The short-sighted view taken by Kamehameha Schools really stems from a misunderstanding about the funding of Native Hawaiian programs. The CEO alert cites the fact that federal recognition will serve to secure services and programs for Native Hawaiians. Unfortunately, this is not exactly true. An important distinction must be made between Native Hawaiian entitlements and Native Hawaiian appropriations. Most, if not all, of the federal programs and legislation established for Native Hawaiians are simply appropriations. This means that funding occurs at the will of Congress. An entitlement, on the other hand, refers to funding or programs that are immune to Congressional dictates -- a good example of this is Social Security. Individuals who have participated in the Social Security system are automatically entitled to receive their Social Security payments once they reach eligibility age. This program funding does not fluctuate according to political power plays or Congressional appropriations. Most Native Hawaiian programs do not enjoy this luxury. Hence, without a solid funding guarantee or resource base, a Native Hawaiian governing entity established under the current federal recognition legislation would be forced to seek federal appropriations on a continual basis.

Kamehameha was founded by Princess Bernice Pauahi Bishop to foster industrious Native Hawaiian men and women. There's nothing industrious about begging for federal funds for a Native Hawaiian nation for the rest of eternity.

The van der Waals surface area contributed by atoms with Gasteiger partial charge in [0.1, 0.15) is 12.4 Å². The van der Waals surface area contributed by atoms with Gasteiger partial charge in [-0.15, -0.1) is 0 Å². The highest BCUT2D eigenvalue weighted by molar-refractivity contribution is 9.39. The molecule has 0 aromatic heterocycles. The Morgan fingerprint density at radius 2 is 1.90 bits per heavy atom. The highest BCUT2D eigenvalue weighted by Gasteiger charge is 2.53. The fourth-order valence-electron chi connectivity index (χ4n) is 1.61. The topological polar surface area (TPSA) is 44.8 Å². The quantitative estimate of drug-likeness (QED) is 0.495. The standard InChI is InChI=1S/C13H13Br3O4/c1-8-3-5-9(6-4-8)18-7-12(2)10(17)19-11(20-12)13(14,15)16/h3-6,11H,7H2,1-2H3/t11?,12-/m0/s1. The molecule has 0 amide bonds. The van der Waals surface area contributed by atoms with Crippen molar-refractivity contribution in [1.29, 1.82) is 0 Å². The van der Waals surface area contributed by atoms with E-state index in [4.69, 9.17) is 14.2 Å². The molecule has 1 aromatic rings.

Randall Kekoa Quinones Akee
Kamehameha Schools Alumni Class of 1990


Randall K. Q. Akee Doctoral Candidate

Political Economy and Government
Harvard University
akee [at] fas.harvard.edu


Aloha nou, Mahalo for post. I will send to whatever base I have. Randall is tuned but there is some slack key in his observation. If I may, Social Security is not Security. All entitlements are legislation of the federal trough whose benefit is controlled by the pen handlers. If one is runt in the herd or one is not in the federal pen one does not eat much or anything.

The problem with all of us is we are afraid of missing a meal or going without for a time because we have indoctrinated to think you can only exist in their pig pen. Queen Lili'oukalanai said, I rather eat pohaku (stones)than be hand fed by foreign control.

A sovereign Nation of Hawaii can only exist by Treaty.

No Treaty, a'ole sovereignty. The kanaka maoli will become what the Incas and Aztec nations have become, extinct. Anything less than a Treaty doctrine is serfdome for some and slavery for most. The "some" deny it now while the "most" are already there.

Hawaiians should wonder why the (5) Family of Nations in 1841 wanted this nation of heathens to become part of their Christian Family. No gold, no oil. What was it that Great Britain, France, Prussia, Switzerland and the new kid, the United States of America wanted?

The first people came here from afar. Is there some kind of secret passage or vortex?,or is just Hawaiians do not deserve such a paradise and the Pacific pear, as Minister Stevens "officially" claimed, is ready for plucking. I'd like to drop the "pl" and add you know what but we don't have to say it, we know it.

Mahalo Randall. May Iesu Kristo keep you trucking.

Aloha ke Akua,

Pilipo Souza